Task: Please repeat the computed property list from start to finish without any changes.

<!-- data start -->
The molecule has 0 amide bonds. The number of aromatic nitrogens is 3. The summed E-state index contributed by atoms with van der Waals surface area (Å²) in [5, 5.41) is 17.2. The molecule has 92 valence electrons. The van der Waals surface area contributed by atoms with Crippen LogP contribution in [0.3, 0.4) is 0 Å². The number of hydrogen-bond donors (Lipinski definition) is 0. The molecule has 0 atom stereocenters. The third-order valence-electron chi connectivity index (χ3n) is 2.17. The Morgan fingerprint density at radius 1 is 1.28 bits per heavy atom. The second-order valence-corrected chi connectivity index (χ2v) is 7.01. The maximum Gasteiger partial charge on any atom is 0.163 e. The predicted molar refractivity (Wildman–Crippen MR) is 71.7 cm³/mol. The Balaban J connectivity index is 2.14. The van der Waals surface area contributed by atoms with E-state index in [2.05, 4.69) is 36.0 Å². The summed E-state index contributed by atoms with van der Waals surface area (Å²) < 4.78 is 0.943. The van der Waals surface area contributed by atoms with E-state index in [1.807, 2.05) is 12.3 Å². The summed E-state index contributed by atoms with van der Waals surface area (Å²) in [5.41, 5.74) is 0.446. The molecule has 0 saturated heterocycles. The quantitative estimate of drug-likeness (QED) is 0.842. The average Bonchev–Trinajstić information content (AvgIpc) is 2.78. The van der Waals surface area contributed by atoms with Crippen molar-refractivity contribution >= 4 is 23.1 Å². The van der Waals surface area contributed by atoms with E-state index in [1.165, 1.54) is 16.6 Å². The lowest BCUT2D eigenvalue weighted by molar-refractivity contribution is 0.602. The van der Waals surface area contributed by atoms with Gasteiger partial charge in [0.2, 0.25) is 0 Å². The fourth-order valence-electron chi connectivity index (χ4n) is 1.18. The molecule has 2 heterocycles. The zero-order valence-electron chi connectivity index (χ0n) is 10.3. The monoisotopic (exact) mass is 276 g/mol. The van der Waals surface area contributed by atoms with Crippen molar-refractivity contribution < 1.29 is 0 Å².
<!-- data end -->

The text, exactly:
The molecule has 0 amide bonds. The number of aromatic nitrogens is 3. The summed E-state index contributed by atoms with van der Waals surface area (Å²) in [5, 5.41) is 17.2. The molecule has 92 valence electrons. The van der Waals surface area contributed by atoms with Crippen LogP contribution in [0.3, 0.4) is 0 Å². The number of hydrogen-bond donors (Lipinski definition) is 0. The molecule has 0 atom stereocenters. The third-order valence-electron chi connectivity index (χ3n) is 2.17. The Morgan fingerprint density at radius 1 is 1.28 bits per heavy atom. The second-order valence-corrected chi connectivity index (χ2v) is 7.01. The maximum Gasteiger partial charge on any atom is 0.163 e. The predicted molar refractivity (Wildman–Crippen MR) is 71.7 cm³/mol. The Balaban J connectivity index is 2.14. The van der Waals surface area contributed by atoms with E-state index in [2.05, 4.69) is 36.0 Å². The summed E-state index contributed by atoms with van der Waals surface area (Å²) < 4.78 is 0.943. The van der Waals surface area contributed by atoms with E-state index in [1.807, 2.05) is 12.3 Å². The summed E-state index contributed by atoms with van der Waals surface area (Å²) in [5.41, 5.74) is 0.446. The molecule has 0 saturated heterocycles. The quantitative estimate of drug-likeness (QED) is 0.842. The average Bonchev–Trinajstić information content (AvgIpc) is 2.78. The van der Waals surface area contributed by atoms with Crippen molar-refractivity contribution >= 4 is 23.1 Å². The van der Waals surface area contributed by atoms with E-state index in [1.165, 1.54) is 16.6 Å². The lowest BCUT2D eigenvalue weighted by molar-refractivity contribution is 0.602. The van der Waals surface area contributed by atoms with Gasteiger partial charge in [0.2, 0.25) is 0 Å². The fourth-order valence-electron chi connectivity index (χ4n) is 1.18. The molecule has 2 heterocycles. The zero-order valence-electron chi connectivity index (χ0n) is 10.3. The monoisotopic (exact) mass is 276 g/mol. The van der Waals surface area contributed by atoms with Crippen molar-refractivity contribution < 1.29 is 0 Å².